From: Russell Wallace (firstname.lastname@example.org)
Date: Thu Jul 14 2005 - 20:39:45 MDT
On 7/15/05, Eliezer S. Yudkowsky <email@example.com> wrote:
> Even granting the assumptions, these are not creatures optimized *for*
> self-replication. They are merely nonevolved goal systems whose utility
> functions do not happen to impede rapid expansion and assimilation of
> territory, which is very different from natural selection exerting design
> pressure sufficient to create complex adaptations.
I would call the elimination of complex adaptations in an environment
in which they are not needed a case of evolution for that environment
(cf. "Spiegelman's monster"), but that's just a difference in usage of
> See this post: http://sl4.org/archive/0401/7513.html regarding the observed
> evolutionary imperative toward the development of monoliths and the prevention
> of, e.g., meiotic competition between genes. Replicating hypercycles were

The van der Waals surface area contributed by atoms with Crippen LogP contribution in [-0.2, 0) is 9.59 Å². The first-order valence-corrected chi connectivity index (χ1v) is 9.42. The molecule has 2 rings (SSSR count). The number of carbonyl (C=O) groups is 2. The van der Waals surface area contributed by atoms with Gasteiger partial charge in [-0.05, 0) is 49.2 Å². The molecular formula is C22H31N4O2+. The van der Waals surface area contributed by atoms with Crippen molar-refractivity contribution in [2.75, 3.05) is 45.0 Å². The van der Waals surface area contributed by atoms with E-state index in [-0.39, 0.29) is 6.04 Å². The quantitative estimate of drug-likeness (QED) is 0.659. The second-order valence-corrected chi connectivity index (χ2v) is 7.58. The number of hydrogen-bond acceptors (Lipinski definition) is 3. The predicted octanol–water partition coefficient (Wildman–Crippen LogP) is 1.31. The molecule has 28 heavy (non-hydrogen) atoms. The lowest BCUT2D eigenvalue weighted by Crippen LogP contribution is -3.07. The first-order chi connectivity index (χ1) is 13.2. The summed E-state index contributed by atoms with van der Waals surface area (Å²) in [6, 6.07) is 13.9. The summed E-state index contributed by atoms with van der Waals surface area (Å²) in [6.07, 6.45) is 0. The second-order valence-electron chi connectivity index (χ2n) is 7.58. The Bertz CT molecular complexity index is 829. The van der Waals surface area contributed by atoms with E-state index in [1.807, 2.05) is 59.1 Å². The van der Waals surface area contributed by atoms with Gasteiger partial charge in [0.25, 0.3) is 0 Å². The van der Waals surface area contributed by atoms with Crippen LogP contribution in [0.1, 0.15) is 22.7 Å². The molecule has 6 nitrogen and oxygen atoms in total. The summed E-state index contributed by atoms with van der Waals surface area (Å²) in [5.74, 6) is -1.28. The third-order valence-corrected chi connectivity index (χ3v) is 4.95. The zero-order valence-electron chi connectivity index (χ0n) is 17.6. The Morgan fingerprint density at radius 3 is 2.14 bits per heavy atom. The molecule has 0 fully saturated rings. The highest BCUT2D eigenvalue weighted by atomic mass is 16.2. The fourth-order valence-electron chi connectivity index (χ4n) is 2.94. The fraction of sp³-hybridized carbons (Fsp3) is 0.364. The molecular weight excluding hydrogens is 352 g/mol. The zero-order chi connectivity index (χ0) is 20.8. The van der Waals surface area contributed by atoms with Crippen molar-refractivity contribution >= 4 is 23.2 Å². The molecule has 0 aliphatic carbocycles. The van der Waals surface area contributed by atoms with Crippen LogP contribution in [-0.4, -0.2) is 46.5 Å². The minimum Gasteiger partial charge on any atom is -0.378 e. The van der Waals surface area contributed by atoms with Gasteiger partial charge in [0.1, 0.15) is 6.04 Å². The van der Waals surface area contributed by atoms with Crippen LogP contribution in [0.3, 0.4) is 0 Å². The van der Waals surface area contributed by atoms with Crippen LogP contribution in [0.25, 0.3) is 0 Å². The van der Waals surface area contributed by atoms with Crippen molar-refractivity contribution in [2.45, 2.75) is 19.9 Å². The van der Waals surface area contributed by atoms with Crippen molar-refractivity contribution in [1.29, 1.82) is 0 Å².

> assimilated into cells, cells assimilated into organisms, etc. In Earth's
> evolutionary history there was a tremendous advantage associated with
> suppressing internal competition in order to externally compete more
> effectively; under your postulates I would expect high-fidelity goal-system
> expanding monoliths to eat any individual replicators, much as fish eat algae.
> See http://sl4.org/archive/0401/7611.html about the fixed costs of combat and
> the possible preference this creates for negotiations, and the motive other
> SIs have to punish defectors.
I don't think there's a close analogy with multicellular organisms (no
advantage in physical aggregation, no need for gamete bottleneck
between generations), but in the event that we fail to influence the
initial Singularity trajectory, I'm inclined to think something along
these lines offers the best hope; it seems not inconceivable that
ability to participate effectively in large-scale defensive
cooperatives may offer enough survival advantage to maintain order in
which systems can continue to carry a payload of sentient life.
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